Review: Hand of God Series Premiere

Maybe I’ve been living under a rock, but I was totally unaware of Amazon’s original programming until this new series popped up on my radar earlier this month. Naturally, a show entitled Hand of God peaked my interest and I figured I would check it out. How bad could it be, right?

Episode Recap

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In the wake of his daughter-in-law’s rape and his son’s attempted suicide, Pernell Harris finds himself in church and baptized. Now, he’s hearing the voice of God and seeing visions and everyone thinks he’s crazy. They’re probably right.

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Meanwhile, his best friend, Bobo, is trying to push a deal through with Brooks Innovations and it looks like Pernell’s erratic behavior is endangering his plans. While Bobo and Pernell’s wife, Crystal, try to minimize the damage and convince everyone that he’s ok, Pernell continues to follow the voices and fulfill his promise to find Jocelyn’s rapist.

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Of course, you can’t quit your day job even when you are the hand of God, so Pernell returns to the courtroom where he sits as a judge meting out justice like a modern-day Solomon. One of the cases that comes before him just happens to be another recent convert, KD, who has some anger issues whenever people disrespect Bible study. Understandable, since I’m sure we’ve all wanted to beat someone with a chair when they keep interrupting quiet time. Well, maybe not.

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Pernell continues to do God’s work and search for signs in between threatening people and visiting with prostitutes.  One of the signs eventually leads him to the man who raped his daughter-in-law, or at least Pernell believes that. His increasingly erratic behavior is causing problems for everyone, and while Bobo and Crystal run around trying to clean up the messes, Pernell meets up with KD and decides to take justice into his own hands.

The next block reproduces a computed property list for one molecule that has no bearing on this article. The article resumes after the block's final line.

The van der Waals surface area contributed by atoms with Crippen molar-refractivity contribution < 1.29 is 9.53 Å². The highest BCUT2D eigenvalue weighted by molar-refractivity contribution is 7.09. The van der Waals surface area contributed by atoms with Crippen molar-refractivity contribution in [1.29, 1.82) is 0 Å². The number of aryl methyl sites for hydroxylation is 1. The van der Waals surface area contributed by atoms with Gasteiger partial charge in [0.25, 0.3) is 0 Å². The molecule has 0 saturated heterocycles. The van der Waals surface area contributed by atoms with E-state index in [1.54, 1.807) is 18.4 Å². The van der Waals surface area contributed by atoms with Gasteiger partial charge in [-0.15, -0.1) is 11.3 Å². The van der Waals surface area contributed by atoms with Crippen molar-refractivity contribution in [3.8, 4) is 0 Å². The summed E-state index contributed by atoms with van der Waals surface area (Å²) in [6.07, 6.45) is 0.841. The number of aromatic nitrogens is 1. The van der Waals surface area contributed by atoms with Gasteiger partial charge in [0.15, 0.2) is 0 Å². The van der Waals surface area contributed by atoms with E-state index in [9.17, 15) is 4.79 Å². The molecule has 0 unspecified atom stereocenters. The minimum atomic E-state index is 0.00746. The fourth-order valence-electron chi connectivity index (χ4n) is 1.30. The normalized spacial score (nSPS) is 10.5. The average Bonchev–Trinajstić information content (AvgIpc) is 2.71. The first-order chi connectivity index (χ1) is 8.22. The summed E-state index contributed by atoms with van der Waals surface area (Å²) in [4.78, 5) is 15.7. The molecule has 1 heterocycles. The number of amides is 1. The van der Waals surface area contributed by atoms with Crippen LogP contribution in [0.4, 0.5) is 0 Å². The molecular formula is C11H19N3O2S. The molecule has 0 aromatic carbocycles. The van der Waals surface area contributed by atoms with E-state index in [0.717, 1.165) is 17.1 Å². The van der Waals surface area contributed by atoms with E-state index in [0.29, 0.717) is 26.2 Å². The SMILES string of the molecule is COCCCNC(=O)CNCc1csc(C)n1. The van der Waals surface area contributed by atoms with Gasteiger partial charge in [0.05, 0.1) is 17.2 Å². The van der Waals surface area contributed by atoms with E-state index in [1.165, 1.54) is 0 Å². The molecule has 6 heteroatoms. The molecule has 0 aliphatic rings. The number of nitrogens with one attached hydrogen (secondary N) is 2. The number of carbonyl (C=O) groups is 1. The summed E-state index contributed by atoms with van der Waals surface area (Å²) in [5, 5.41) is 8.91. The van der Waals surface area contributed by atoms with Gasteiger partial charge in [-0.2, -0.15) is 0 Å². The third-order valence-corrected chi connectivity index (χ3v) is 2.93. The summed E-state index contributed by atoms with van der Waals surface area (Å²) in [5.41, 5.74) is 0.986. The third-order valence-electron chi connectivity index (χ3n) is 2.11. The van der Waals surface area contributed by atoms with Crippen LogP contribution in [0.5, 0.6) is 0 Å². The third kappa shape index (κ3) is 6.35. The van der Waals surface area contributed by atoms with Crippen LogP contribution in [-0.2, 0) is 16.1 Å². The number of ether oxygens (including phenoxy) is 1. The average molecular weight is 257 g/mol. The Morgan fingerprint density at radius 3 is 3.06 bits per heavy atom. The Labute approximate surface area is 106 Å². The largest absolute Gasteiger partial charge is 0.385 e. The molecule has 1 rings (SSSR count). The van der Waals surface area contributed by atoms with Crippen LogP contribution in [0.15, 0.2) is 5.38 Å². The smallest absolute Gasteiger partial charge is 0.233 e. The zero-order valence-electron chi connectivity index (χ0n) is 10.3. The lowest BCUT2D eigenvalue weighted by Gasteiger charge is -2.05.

Episode Review

I’ll start by saying that this was an odd show for me to watch and I’m still not sure if I enjoyed it or not. Normally, a show with this much cursing is an immediate no-go for me, but I was oddly mesmerized by the plot even while I was repeatedly asking myself “what?!?” and trying to figure out where things were headed. I’ll hit some of the highlights to help you understand what I mean.


First of all, the pacing of the show is borderline painful. The creators spend so much time trying to lay out the complex plot from the beginning that at points it feels like there is no connection and you are simply watching someone’s life fall apart. In addition to this, Pernell is not a particularly likeable man and there isn’t even an element of sympathy to fall back on to make you keep watching. In fact, most of the characters are reduced to caricature status: the shifty best friend, the devious wife, the charlatan pastor. If you want a clearer picture of what I mean, just watch the scene where Crystal and Bobo have a tactics planning session in the bathroom with the sounds of his intestinal distress in the background. What?!?

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On the other hand, KD (Garret Dillahunt) and Jocelyn (Alona Tal) have some pretty amazing scenes. In fact, the contrast between their characters and the others is probably intentional and it was one of the things that kept me watching the episode instead of giving up. KD’s conviction that his actions are God’s will is completely believable (if a little disturbing), and Jocelyn’s anger towards Pernell is both uncomfortable to watch and heart-wrenching.